Welcome to the Free Online Scholarship (FOS) Newsletter
     September 28, 2001

PLoS aftermath

I'm still surprised by the scarcity of news about the impact of the Public Library of Science deadline on September 1.  But items have started to trickle in.  If you've seen others, please let me know.

* The PLoS has put up a page describing its plan to launch its own journals.  It will pay the costs of online publication through author fees of $300 per article.  (For more on author fees, see FOSN for 9/6/01.)  It promises full financial disclosure on its web site so that the new journals can themselves be regarded as scientific experiments which others may monitor.

* The PLoS is also seeking donations to help it launch and support the new journals.

* In the new PLoS journals, authors will retain the copyrights to their articles but will "irrevocably license" them to the public domain on the condition that they be properly cited when distributed or reproduced.

* Pat Hagan, writing in BioMed Central for September 7 summarizes the PLoS plan to launch new journals and interviews some scientists about their own intentions.  William Gullick, for example, Professor of Cancer Biology at the University of Kent, signed the PLoS open letter but confesses that he'd send important work to non-compliant prestigious journals before new and unestablished PLoS journals.

* In an email, Gordon Fletcher of BioMed Central writes that PLoS is steering some researchers toward BMC.  One author recently wrote in a cover letter, "This is my first submission to BioMed Central and I am quite excited about it. As a signer of the PLOS open letter, I am taking seriously the commitment I made to support the goals of the PLOS movement."


Scholarship and the Anti-Terrorism Act

The Bush Administration has asked Congress to adopt the Anti-Terrorism Act (ATA) of 2001.  Section 309 of the ATA defines "terrorism" through a long list of offenses, most already criminal, and then authorizes more severe penalties for them than were authorized by the statutes that first criminalized them.  Among the crimes the ATA now classifies as terrorist acts are violations of the Computer Fraud and Abuse Act (CFAA).

The media seem to read the CFAA as if it prohibited only harmful computer agents like viruses and worms.  But in fact the CFAA doesn't even mention viruses or worms.  It prohibits "any communication containing any threat to cause damage to a protected computer" at least when transmitted "with intent to extort...any...thing of value."  The CFAA punishes these acts with fines and short prison sentences.  The ATA allows judges to impose life in prison without parole.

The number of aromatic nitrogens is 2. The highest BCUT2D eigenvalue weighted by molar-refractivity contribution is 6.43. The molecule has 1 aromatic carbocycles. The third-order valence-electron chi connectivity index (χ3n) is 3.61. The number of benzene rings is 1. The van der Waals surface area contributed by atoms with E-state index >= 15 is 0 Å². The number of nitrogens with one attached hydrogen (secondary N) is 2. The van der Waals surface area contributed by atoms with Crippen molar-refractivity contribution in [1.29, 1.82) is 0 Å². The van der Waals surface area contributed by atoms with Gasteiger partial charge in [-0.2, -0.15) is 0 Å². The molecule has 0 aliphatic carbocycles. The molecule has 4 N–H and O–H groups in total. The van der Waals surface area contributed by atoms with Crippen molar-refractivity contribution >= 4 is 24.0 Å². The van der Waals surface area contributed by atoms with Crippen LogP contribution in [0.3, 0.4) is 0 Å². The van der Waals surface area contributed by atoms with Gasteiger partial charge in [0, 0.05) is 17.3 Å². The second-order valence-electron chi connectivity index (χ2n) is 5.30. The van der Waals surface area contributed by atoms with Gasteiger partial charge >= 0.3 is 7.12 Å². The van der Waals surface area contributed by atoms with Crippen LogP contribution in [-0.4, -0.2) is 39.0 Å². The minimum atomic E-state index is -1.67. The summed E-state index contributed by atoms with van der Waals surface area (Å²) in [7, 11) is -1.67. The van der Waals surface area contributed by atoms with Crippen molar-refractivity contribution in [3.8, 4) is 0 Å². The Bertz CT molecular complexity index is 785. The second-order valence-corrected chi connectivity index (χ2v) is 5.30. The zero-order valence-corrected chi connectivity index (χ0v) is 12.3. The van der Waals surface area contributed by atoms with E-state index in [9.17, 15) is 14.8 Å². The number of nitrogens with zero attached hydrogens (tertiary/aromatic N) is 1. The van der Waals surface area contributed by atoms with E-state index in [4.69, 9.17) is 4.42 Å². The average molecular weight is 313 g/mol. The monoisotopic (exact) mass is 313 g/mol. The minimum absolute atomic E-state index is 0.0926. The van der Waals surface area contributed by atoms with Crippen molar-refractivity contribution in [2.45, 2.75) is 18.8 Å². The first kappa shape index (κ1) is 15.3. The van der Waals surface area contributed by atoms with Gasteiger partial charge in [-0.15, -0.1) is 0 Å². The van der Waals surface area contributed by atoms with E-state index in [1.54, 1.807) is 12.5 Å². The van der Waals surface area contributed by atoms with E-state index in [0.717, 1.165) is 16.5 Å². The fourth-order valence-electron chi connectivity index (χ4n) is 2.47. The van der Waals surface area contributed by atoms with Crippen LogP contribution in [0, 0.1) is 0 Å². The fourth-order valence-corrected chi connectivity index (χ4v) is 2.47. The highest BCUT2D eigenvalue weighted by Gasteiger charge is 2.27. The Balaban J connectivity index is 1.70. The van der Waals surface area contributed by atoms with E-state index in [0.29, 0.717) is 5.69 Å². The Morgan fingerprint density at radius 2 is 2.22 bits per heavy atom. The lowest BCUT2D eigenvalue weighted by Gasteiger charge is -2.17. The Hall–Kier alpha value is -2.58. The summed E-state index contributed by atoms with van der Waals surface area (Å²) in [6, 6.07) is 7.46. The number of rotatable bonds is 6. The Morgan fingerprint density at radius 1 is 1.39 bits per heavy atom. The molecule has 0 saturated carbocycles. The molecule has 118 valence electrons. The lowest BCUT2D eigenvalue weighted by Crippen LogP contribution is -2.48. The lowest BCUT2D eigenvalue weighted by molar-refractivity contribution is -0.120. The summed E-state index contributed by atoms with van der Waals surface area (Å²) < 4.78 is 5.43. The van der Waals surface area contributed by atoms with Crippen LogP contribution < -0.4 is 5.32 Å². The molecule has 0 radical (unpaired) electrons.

If you followed in the footsteps of Dmitri Sklyarov or Edward Felten, wrote code to bypass copy protection on digital books or music, and sent copies to the publishers and perhaps also the press to prove that the publishers' security was inadequate, when these communications had the foreseeable side-effect of enhancing your career as a programmer or researcher, would you be guilty of acts of terrorism under the ATA?

Section 306 of the ATA defines as terrorism any support for terrorism "through expert advice or assistance".  Does this cover people who point out the existence of computer security holes?  (I thank Francesca Fornari for suggesting this possibility.)  Does it cover people who write encryption software or even browsers?  Does it cover publishers of detailed maps?  Does it cover flying instructors who forget to employ racial profiling on the students enrolling in their classes?  Does it cover scholars who publish scholarship, when they happen to specialize in poisons or infectious diseases?

In deciding whether this is far-fetched, we should remember that it was only a short time ago in the U.S. that research articles on encryption were considered munitions, and publishing them was considered exporting munitions.  And that was not even during wartime.

If legislation eventually classifies some kinds of academic publications as munitions or assistance to terrorism (even if the ATA does not), then push will have come to shove, and we will have to ask whether fighting terrorism is more important than academic freedom.  If the conflict between the two is not avoidable, then this will be an important question.  It would be easier to have a clear public discussion of it, however, if the war on terrorism were not called Operation Enduring Freedom.

Anti-Terrorism Act (ATA), 9/19/01 draft

Department of Justice analysis of the ATA

Computer Fraud and Abuse Act (CFAA)

Gina Kolata, When Science Inadvertently Aids an Enemy

Jason Peckenpaugh, Mapping Agency Blocks Access

* Postscript.  In looking for the FOS implications of counter-terrorism, I recalled that _Surfaces_, a free online journal of the humanities, once used encryption to authenticate articles.  Unfortunately, _Surfaces_ ceased publication two years ago and my email to the former editor has gone unanswered.  So let me ask you.  Do you know of other scholarly journals that use encryption for authentication?  Can you imagine authentication problems that would be best solved through encryption?


How Surfaces used PGP



* The attack on New York's World Trade Center also destroyed one of the world's largest archives of historic theatrical photographs.  The photographs were stored one block away in the offices of Broadway Digital Entertainment, which was preparing them for digitization.